Stepping to the beat of a different drummer
The K6-2 is now available in a few new models or steppings as they are commonly referred to in the microprocessor industry. AMD just recently released three new additions to the K6-2 processor family, the K6-2 366, 380, and 400. The 366 and 380MHz parts are labeled Model 8/[7:0] as will all newer 350MHz parts, however the 400MHz unit is marked as a Model 8/[F:8] to indicate the use of AMD's new CXT core.
There have been reports of newer 350MHz parts with the newly improved core found in the 400MHz part, while older 350MHZ K6-2's are making use of the more common core found in the 7:0 processors...but what are the differences between these two processor revisions?
New Clock Multipliers
According to AMD's specifications, the K6-2 400 (Model 8/[F:8]) translates the 2.0x clock multiplier into a 6.0x clock multiplier as is defined by the below found in the AMD processor documentation
|State of BF[2:0] Inputs||Processor-Clock to Bus-Clock Ratio|
|110b||2.0x or 6.0x|
|The ratio selected is dependent on the stepping of the Model 8. The 2.0x ratio is supported on the Model 8/[7:0], whereas the 6.0x ratio is supported on the Model 8/[F:8].|
What does this mean? It basically indicates that stepping 7:0 of the model 8 K6-2 processor supports clock multipliers ranging from 2.0x - 5.5x, whereas stepping F:8 supports clock multipliers ranging from 2.5x - 6.0x, with the 2.0x setting corresponding to a 6.0x clock multiplier.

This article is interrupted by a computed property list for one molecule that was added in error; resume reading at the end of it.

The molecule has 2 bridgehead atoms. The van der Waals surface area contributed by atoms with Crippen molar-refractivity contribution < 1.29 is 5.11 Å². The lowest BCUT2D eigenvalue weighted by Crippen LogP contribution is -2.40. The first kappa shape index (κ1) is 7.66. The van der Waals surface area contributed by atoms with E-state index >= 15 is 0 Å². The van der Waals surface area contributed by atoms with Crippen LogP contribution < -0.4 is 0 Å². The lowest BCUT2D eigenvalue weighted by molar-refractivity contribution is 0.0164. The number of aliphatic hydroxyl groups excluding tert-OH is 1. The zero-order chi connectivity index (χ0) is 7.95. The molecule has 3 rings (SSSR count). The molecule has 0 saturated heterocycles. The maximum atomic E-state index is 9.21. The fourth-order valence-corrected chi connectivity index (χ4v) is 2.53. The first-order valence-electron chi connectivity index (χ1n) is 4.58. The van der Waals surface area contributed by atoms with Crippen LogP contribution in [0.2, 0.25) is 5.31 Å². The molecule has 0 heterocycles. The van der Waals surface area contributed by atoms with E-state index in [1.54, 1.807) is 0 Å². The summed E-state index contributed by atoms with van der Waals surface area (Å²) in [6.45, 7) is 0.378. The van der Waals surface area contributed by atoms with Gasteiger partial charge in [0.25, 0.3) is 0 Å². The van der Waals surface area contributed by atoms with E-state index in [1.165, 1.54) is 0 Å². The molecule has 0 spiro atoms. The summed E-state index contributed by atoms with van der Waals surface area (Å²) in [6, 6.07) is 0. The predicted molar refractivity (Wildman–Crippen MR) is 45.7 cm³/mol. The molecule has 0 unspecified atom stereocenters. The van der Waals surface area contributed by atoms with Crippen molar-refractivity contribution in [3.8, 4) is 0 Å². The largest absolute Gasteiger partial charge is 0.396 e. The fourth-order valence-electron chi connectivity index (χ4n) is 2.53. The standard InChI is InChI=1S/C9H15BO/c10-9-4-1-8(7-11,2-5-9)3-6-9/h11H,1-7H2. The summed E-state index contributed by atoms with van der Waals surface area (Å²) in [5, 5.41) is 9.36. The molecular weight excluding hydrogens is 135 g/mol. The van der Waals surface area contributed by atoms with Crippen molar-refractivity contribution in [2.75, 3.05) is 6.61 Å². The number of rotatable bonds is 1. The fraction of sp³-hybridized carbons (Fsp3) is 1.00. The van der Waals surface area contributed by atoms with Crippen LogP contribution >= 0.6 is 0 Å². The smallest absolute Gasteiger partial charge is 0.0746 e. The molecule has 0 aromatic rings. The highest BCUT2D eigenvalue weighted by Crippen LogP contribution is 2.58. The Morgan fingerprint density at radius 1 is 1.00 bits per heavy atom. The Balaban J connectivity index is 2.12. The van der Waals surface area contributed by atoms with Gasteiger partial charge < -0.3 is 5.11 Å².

Why on earth would we need a 6.0x clock multiplier? For users that don't have Super7 motherboards, the K6-2 400 is still capable of running on your system, albeit considerably slower, at 66MHz x 6.0 instead of forcing it to run at 66MHz x 5.5. You'll begin to see more K6-2 overdrive type processors using the K6-2 400 as they can make use of the 6.0x clock multiplier to get the processor to work on motherboards that only support the 66MHz FSB.
In addition to the new clock multiplier present in the F:8 chip, the 400MHz K6-2 also has a lower tolerance for an operating case temperature under maximum thermal power in comparison to previous parts, including other model 8 processors. Where the K6-2 350, 366, and 380MHz parts will allow for an ambient case temperature in the 00C700C range, the 400MHz part is a bit more sensitive only allowing for a 00C600C range. While this may not seem like a big problem considering your case shouldn't be in that range, in AnandTech's tests, the K6-2 400 seemed to be much more sensitive to thermal fluctuation than the K6-2 350 or 333. Some of that sensitivity can be attributed to the fact that AnandTech tested an engineering sample of the processor, however overall, you can expect the K6-2 400 to be a bit more sensitive to heat than its predecessors.
Write Handling Control Register